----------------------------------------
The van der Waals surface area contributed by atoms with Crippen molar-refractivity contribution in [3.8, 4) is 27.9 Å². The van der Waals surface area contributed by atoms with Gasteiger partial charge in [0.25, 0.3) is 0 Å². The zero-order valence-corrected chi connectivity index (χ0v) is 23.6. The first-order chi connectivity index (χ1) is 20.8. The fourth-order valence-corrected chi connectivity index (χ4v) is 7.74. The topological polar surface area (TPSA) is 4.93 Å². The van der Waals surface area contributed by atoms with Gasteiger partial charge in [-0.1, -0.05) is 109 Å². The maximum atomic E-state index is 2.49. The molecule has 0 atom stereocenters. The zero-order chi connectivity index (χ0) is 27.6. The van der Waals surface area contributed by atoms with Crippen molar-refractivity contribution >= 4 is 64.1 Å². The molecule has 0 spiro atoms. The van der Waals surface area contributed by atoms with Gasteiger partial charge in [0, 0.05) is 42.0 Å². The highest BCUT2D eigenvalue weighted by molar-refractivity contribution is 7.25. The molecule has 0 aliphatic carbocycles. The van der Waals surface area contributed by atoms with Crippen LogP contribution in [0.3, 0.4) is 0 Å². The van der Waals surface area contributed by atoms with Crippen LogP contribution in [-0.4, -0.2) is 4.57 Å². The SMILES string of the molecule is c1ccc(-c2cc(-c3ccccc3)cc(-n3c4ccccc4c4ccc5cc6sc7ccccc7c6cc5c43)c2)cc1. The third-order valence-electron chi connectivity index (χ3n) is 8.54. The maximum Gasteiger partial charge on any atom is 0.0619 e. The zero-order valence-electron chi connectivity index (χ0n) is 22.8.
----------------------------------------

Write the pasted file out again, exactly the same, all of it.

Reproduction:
The van der Waals surface area contributed by atoms with Crippen molar-refractivity contribution in [3.8, 4) is 27.9 Å². The van der Waals surface area contributed by atoms with Gasteiger partial charge in [0.25, 0.3) is 0 Å². The zero-order valence-corrected chi connectivity index (χ0v) is 23.6. The first-order chi connectivity index (χ1) is 20.8. The fourth-order valence-corrected chi connectivity index (χ4v) is 7.74. The topological polar surface area (TPSA) is 4.93 Å². The van der Waals surface area contributed by atoms with Gasteiger partial charge in [-0.1, -0.05) is 109 Å². The maximum atomic E-state index is 2.49. The molecule has 0 atom stereocenters. The zero-order chi connectivity index (χ0) is 27.6. The van der Waals surface area contributed by atoms with Crippen molar-refractivity contribution >= 4 is 64.1 Å². The molecule has 0 spiro atoms. The van der Waals surface area contributed by atoms with Gasteiger partial charge in [0, 0.05) is 42.0 Å². The highest BCUT2D eigenvalue weighted by molar-refractivity contribution is 7.25. The molecule has 0 aliphatic carbocycles. The van der Waals surface area contributed by atoms with Crippen LogP contribution in [0.3, 0.4) is 0 Å². The van der Waals surface area contributed by atoms with Crippen LogP contribution in [-0.4, -0.2) is 4.57 Å². The SMILES string of the molecule is c1ccc(-c2cc(-c3ccccc3)cc(-n3c4ccccc4c4ccc5cc6sc7ccccc7c6cc5c43)c2)cc1. The third-order valence-electron chi connectivity index (χ3n) is 8.54. The maximum Gasteiger partial charge on any atom is 0.0619 e. The zero-order valence-electron chi connectivity index (χ0n) is 22.8.